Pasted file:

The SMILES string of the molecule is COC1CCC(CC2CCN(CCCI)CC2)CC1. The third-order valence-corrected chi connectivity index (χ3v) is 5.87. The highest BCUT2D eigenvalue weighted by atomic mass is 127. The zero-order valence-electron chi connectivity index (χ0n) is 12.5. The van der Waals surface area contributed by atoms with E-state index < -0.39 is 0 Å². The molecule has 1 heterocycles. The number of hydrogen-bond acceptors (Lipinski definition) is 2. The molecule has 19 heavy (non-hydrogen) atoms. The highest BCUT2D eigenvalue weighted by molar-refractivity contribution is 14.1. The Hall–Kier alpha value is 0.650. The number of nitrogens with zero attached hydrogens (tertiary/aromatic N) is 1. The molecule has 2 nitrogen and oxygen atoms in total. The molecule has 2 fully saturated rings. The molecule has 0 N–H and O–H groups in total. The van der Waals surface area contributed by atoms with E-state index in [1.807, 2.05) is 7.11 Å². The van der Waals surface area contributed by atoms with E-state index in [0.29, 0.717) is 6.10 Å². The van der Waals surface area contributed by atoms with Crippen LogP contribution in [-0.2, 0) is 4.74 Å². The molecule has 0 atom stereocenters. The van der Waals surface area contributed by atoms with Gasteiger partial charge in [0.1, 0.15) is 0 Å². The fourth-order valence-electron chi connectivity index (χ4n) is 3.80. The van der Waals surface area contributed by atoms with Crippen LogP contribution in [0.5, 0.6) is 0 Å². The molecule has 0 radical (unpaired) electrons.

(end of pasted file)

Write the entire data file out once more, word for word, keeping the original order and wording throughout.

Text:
The SMILES string of the molecule is COC1CCC(CC2CCN(CCCI)CC2)CC1. The third-order valence-corrected chi connectivity index (χ3v) is 5.87. The highest BCUT2D eigenvalue weighted by atomic mass is 127. The zero-order valence-electron chi connectivity index (χ0n) is 12.5. The van der Waals surface area contributed by atoms with E-state index < -0.39 is 0 Å². The molecule has 1 heterocycles. The number of hydrogen-bond acceptors (Lipinski definition) is 2. The molecule has 19 heavy (non-hydrogen) atoms. The highest BCUT2D eigenvalue weighted by molar-refractivity contribution is 14.1. The Hall–Kier alpha value is 0.650. The number of nitrogens with zero attached hydrogens (tertiary/aromatic N) is 1. The molecule has 2 nitrogen and oxygen atoms in total. The molecule has 2 fully saturated rings. The molecule has 0 N–H and O–H groups in total. The van der Waals surface area contributed by atoms with E-state index in [1.807, 2.05) is 7.11 Å². The van der Waals surface area contributed by atoms with E-state index in [0.29, 0.717) is 6.10 Å². The van der Waals surface area contributed by atoms with Crippen LogP contribution in [-0.2, 0) is 4.74 Å². The molecule has 0 atom stereocenters. The van der Waals surface area contributed by atoms with Gasteiger partial charge in [0.1, 0.15) is 0 Å². The fourth-order valence-electron chi connectivity index (χ4n) is 3.80. The van der Waals surface area contributed by atoms with Crippen LogP contribution in [0.5, 0.6) is 0 Å². The molecule has 0 radical (unpaired) electrons.